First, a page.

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Why I Farm

BECK'S WHY I FARM ROADTRIP - Kansas FARMERS, Adam and Kim Baldwin

Published on Saturday, February 11, 2017

It’s been said, “If you don’t challenge yourself, you will never realize what you can become.” In 2003, Adam Baldwin chose to accept the challenges of farming when he returned home to McPherson, Kansas.

Growing up, his dad made it clear that if Adam wanted to farm, they’d find a way to make it work. As a kid, he liked raising animals. There was nothing better than following his dad around. “We used to get a pop and split a pack of peanut M&Ms.” Adam remembers. “Dad still had open-cab tractors and would come home just black with dirt. I'd go right below the swing set where there was no grass and rub dirt on my face so I could be like him.”

 As Adam got older, sports and other things captured his attention. “I just wasn't really paying attention. Dad always said he was waiting for me to get to high school and he’d have a good worker, but I was just never there.” Adam recalls. 

When it was time for college, farming wasn’t his focus. But as it does for many people, college gave Adam a new perspective. At school, he joined a fraternity and made friends with several guys who wanted to go home and farm but didn’t have the opportunity. Soon, he began rethinking his career path.

After graduation, Adam returned to McPherson to begin farming with his dad. “He has his ground and I have my ground." Adam explains. "We both own some equipment. We own some by ourselves and some together. That was partly because he wanted me to be able to make decisions and not just be a hired man.”



Over the last 14 years, Adam’s farm and family have grown. He and his wife, Kim, are now raising their two children immersed in this way of life. “I want to continue that heritage and expose my kids to something that not a lot of kids are able to experience.” She says. Although Kim works full time as a teacher, she faithfully brings the evening meal and kids to the field during the busiest seasons.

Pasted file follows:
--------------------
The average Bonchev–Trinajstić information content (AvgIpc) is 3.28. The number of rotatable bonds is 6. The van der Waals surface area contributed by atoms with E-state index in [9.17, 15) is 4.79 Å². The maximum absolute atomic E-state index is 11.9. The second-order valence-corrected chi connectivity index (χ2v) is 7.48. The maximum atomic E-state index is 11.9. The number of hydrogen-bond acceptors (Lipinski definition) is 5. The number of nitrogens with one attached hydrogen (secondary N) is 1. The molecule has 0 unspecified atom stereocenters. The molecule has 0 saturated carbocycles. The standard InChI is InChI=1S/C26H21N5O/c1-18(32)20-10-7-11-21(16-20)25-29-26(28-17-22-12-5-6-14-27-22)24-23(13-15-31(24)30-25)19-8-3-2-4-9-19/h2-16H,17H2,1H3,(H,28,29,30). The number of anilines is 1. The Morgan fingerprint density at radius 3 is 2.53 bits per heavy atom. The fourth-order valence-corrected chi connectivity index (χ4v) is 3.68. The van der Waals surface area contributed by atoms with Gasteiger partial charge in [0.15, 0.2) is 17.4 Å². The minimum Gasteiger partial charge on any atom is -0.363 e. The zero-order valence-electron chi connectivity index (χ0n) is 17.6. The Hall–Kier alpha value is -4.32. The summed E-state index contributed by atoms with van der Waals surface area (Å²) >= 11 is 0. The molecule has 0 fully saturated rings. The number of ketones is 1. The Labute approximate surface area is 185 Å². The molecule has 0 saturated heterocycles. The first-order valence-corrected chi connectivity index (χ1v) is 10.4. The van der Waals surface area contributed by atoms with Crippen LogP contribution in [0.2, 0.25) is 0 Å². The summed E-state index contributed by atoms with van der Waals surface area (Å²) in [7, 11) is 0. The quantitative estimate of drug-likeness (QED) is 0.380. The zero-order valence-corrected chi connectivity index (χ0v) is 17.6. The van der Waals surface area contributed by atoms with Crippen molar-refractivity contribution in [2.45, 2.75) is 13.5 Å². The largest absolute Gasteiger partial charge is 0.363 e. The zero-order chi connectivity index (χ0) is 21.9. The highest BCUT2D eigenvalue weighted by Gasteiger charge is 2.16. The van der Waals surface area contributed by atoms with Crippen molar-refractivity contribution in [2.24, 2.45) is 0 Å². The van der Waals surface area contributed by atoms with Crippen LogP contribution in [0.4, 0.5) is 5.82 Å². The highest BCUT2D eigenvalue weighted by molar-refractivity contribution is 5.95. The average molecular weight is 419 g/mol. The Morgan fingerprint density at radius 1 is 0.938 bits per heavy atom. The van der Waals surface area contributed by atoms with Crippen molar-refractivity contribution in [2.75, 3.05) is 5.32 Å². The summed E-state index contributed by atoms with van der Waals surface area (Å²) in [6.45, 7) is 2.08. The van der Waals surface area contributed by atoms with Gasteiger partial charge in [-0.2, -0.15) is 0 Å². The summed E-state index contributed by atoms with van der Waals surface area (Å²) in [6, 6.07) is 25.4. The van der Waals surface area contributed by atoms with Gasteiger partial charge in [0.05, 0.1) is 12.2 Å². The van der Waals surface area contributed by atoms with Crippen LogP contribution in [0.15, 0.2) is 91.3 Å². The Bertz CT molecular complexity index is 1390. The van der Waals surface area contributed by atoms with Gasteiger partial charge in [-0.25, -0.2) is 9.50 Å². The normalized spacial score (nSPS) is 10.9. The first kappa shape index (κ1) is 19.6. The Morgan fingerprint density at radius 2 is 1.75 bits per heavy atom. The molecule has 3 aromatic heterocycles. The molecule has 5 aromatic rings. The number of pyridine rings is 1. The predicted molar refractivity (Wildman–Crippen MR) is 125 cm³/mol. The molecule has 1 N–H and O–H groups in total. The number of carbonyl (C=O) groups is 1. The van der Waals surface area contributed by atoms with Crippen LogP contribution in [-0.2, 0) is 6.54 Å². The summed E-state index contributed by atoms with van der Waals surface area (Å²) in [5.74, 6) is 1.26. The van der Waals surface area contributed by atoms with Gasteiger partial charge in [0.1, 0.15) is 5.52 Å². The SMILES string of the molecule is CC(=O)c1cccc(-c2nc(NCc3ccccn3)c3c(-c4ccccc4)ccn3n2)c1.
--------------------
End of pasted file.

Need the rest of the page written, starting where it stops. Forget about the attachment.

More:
“I don't think she knows how much we appreciate it.” Adam says. “We probably don't express it enough. Sometimes that's the only time the kids get to see me is a little bit in the morning and then at supper when they come ride with me for a little bit. In the summer when she's out of school, she's helping us move equipment and people, keep people fed, and doing a parts run every now and again.”




As the kids ride a few laps in the tractor or eat dinner in the field, Kim knows they’re learning valuable life lessons. “That's the big thing that I want my kids to see, that value of hard work.” She explains. “Adam works so hard and enjoys what he's doing. It’s important to me to have the kids see that hard work pays off, and can be enjoyable too. I want them to see that dedication.”

Dedication is critical on the farm. “The hours could be a lot better, you could have a lot more consistent income. You could not have to rely on the weather for profitability, but that's the bad parts. If you want the good parts, you have to deal with the bad parts.”



At the end of the day, the good parts make it all worth it. “I think those times you really get one with God are when it's crack of dawn and you've been planting for an hour already and you see the sun come up. Or dead still evenings. I get to see the miracle of that.” Adam smiles.

"Why do I farm? The heritage and the challenge of it. I think the biggest thing is learning to adapt and take whatever situation you're given. I picked up several pieces of ground that had major weed issues or compaction issues and they weren't as productive as they could have been. Turning those pieces into highly productive ground, that's where I get the enjoyment. The science of it. I didn't appreciate farming like I do now, until I was at school as an agronomy major. I was able to take the knowledge I learned and apply it to the farm to understand more of why we did it."

That’s why Adam and Kim Baldwin farm.





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Natalina Sents

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